Steam Train, Dream Train 1-2-3
by Sherri Duskey Rinker
illustrated by Tom Lichtenheld
Chronicle Books, 2016

Monday, February 29, 2016

Big Kid Power: Maria van Lieshout

It's all about empowerment in the Big Kid Power series from Chronicle Books. Bye-Bye Binky and I Use the Potty help your totz on their journeys to independence.

Rehearsing the past, how diapers and a binky were helpful when they were babies, the protagonists show how they've abandoned both for better ways. Instead of a binky, one can ask for a hug. Instead of diapers, one can wear underwear.

Illustrations have a comic feel with limited color and small dots used for shadows. Both works have saturated color making the books pop from the shelf and in your hand. The above illustrations don't capture the neon color.

This a great series by Maria van Lieshout. We'll be watching for more!

Bye-Bye Binky
I Use the Potty
by Maria van Lieshout
Chronicle Books, 2016

Friday, February 26, 2016

Poetry Friday: In the Land of Words

With the paperback edition of In the Land of Words, compiled in 2004, you can celebrate Poetry Friday with Coretta Scott King Award Winner Eloise Greenfield. The accompanying fabric illustrations by Jan Spivey Gilchrist, another Coretta Scott King Award Winner, are layered and stitched with exuberance.

I particularly enjoyed the backstory Eloise included for her poems in Part One. Happy Poetry Friday to all!

I Go to the Land

I go to the land of words,
for I am at home there,
and never leave
for long. My thirst
pushes me through
the open door.
The more I drink
of the falling water,
the more I know.
I drink. I think.
I grow.

by Eloise Greenfield
illustrations by Jan Spivey Gilchrist
Armistad, 2016

Thursday, February 25, 2016

More, more, more: The Tree in the Courtyard

Stopping everything to tell you about The Tree in the Courtyard, Looking Through Anne Frank's Window. It's chilling. It's beautiful. I don't want you to miss it. Please don't.

Jeff Gottesfeld's text is delicate and poignant while Peter McCarty's brown ink on watercolor paper set the perfect tone. The work is based on this quote from Anne Frank:

"The two of us looked out at the blue sky,
the bare chestnut tree glistening with dew,
the seagulls and other birds glinting with silver
as they swooped through the air, and we were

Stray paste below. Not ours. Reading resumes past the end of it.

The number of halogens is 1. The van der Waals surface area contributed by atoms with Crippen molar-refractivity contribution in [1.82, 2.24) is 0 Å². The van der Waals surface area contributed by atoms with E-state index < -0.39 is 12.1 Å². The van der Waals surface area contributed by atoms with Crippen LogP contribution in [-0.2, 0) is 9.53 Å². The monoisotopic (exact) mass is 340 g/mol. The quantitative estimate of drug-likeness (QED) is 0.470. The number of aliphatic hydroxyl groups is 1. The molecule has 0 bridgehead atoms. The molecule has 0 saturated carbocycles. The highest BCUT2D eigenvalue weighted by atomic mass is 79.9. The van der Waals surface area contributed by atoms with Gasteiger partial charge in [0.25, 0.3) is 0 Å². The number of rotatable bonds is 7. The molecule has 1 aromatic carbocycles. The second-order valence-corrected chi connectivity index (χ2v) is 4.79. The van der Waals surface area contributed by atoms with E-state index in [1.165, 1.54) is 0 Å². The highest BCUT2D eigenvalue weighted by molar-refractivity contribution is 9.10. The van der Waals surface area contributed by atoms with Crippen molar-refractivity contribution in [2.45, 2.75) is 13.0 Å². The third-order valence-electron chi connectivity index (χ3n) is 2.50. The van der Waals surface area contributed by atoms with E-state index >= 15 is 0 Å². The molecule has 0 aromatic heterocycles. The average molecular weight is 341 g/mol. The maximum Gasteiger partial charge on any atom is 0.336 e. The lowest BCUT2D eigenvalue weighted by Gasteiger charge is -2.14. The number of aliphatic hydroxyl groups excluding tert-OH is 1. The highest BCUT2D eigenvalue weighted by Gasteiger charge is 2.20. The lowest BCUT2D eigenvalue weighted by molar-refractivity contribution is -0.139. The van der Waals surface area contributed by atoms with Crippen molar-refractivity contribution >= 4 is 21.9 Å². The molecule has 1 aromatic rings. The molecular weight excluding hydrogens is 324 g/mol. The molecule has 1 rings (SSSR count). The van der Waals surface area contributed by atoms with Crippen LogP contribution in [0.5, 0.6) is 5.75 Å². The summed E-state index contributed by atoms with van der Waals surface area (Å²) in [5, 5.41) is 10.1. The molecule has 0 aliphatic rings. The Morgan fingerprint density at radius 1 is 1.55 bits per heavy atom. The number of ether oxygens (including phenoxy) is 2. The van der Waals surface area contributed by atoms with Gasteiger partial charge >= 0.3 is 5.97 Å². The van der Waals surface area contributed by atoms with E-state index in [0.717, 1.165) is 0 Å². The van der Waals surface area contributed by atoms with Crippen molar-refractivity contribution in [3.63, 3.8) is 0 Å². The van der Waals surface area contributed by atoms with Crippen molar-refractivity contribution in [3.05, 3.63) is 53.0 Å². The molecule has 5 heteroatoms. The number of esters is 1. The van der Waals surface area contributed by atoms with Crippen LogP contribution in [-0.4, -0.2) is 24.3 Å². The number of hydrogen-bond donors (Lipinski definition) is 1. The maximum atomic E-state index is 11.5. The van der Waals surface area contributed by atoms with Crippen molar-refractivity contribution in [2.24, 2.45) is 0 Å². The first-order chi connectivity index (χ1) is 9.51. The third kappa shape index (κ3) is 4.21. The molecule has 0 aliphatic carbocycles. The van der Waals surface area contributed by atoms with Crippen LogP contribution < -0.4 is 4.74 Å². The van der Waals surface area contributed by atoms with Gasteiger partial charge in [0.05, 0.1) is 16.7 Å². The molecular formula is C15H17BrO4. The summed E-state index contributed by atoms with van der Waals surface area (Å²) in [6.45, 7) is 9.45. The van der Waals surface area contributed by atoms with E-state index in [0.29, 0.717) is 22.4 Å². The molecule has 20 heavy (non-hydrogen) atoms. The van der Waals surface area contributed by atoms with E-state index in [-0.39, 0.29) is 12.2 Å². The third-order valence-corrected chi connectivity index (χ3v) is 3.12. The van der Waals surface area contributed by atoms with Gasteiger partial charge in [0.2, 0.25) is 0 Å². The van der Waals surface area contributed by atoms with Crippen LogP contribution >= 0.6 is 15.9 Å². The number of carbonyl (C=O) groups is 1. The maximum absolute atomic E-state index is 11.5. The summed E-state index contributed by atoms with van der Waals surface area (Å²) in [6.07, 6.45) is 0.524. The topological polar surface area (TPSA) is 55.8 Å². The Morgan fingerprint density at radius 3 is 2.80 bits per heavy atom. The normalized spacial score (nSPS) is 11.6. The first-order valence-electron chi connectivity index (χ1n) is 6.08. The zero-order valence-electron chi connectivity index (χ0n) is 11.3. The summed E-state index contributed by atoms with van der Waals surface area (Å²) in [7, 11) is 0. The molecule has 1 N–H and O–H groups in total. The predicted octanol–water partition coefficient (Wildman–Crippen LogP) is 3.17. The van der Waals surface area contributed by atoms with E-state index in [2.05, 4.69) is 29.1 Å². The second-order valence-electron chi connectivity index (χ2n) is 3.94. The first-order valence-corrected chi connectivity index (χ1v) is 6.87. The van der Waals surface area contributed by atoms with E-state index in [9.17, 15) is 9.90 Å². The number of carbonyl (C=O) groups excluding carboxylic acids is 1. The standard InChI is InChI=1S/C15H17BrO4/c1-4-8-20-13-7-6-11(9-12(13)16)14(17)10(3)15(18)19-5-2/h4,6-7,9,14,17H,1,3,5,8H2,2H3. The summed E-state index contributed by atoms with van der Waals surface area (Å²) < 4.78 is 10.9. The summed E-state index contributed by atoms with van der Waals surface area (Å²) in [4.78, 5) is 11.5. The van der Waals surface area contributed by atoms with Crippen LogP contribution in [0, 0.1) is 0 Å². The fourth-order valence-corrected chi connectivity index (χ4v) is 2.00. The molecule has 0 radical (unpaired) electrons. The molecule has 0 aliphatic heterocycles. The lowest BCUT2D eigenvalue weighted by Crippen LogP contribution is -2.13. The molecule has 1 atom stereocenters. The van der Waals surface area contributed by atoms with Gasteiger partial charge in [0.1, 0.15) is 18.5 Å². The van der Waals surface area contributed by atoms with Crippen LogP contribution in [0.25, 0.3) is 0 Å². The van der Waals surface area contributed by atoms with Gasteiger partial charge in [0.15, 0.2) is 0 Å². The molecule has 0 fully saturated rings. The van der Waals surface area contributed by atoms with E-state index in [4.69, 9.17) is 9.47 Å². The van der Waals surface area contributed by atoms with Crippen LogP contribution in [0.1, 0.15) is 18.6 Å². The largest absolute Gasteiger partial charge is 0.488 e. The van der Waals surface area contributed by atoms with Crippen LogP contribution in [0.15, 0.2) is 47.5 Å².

so moved and entranced that we couldn't speak."

The text weaves the view of the tree with the life of Anne and her family. The conclusion is full of hope as seedpods are planted worldwide in her remembrance. This must win awards. Period.

The Tree in the Courtyard, Looking Through Anne Frank's Window
by Jeff Gottesfeld
illustrated by Peter McCarty
Knopf, 2016

Monday, February 22, 2016

Mother Goose: Rosemary Wells

How delightful Iona Opies' compiled Mother Goose rhymes, illustrated by Rosemary Wells, are available in board book volumes. One, Two, Three, Mother Goose and Snuggle Up with Mother Goose are sweet collections for your totz. If your wee ones don't yet know Rosemary's rabbits, ducks and cats, here is the perfect opportunity to make the introductions.

Practice counting or snuggle up for a rest with these two gems from Candlewick Press.

Snuggle Up with Mother Goose
One, Two, Three, Mother Goose
edited by Iona Opie
illustratd by Rosemary Wells
Candlewick Press, 2015, 2106

Friday, February 19, 2016

Poetry Friday: Emma Dodd

Here are two illustrated poems in a small format to celebrate Poetry Friday. Emma Dodd's digital illustrations and heartfelt text are to be treasured. (Note the above pink sun is actually gold foil.)

When I Grow Up

When I grow up,
   I want to be...
clever and funny,
   wild and free.

When You Were Born

When you were born,
the rain stopped...
    the sun came out,
and the sky turned blue.

When you were born,
the snow melted...
    the birds sang,
and the flowers grew.

When I Grow Up
When You Were Born
by Emma Dodd
Templar Books, 2015